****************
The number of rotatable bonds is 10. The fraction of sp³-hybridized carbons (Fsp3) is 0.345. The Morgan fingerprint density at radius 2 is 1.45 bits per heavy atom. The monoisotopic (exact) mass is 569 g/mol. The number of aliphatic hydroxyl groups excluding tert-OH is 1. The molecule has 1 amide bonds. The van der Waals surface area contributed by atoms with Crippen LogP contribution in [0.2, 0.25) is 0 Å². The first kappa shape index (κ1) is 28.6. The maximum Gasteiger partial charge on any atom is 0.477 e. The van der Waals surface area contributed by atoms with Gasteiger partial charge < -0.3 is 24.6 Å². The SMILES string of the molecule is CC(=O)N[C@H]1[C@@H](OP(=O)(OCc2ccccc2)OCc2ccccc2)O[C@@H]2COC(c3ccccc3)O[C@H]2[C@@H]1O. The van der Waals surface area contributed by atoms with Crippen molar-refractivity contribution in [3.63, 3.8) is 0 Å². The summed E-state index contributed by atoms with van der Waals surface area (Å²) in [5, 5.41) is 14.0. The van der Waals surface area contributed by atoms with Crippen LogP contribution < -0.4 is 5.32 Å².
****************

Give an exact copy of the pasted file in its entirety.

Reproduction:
The number of rotatable bonds is 10. The fraction of sp³-hybridized carbons (Fsp3) is 0.345. The Morgan fingerprint density at radius 2 is 1.45 bits per heavy atom. The monoisotopic (exact) mass is 569 g/mol. The number of aliphatic hydroxyl groups excluding tert-OH is 1. The molecule has 1 amide bonds. The van der Waals surface area contributed by atoms with Crippen LogP contribution in [0.2, 0.25) is 0 Å². The first kappa shape index (κ1) is 28.6. The maximum Gasteiger partial charge on any atom is 0.477 e. The van der Waals surface area contributed by atoms with Gasteiger partial charge < -0.3 is 24.6 Å². The SMILES string of the molecule is CC(=O)N[C@H]1[C@@H](OP(=O)(OCc2ccccc2)OCc2ccccc2)O[C@@H]2COC(c3ccccc3)O[C@H]2[C@@H]1O. The van der Waals surface area contributed by atoms with Crippen molar-refractivity contribution in [3.63, 3.8) is 0 Å². The summed E-state index contributed by atoms with van der Waals surface area (Å²) in [5, 5.41) is 14.0. The van der Waals surface area contributed by atoms with Crippen LogP contribution < -0.4 is 5.32 Å².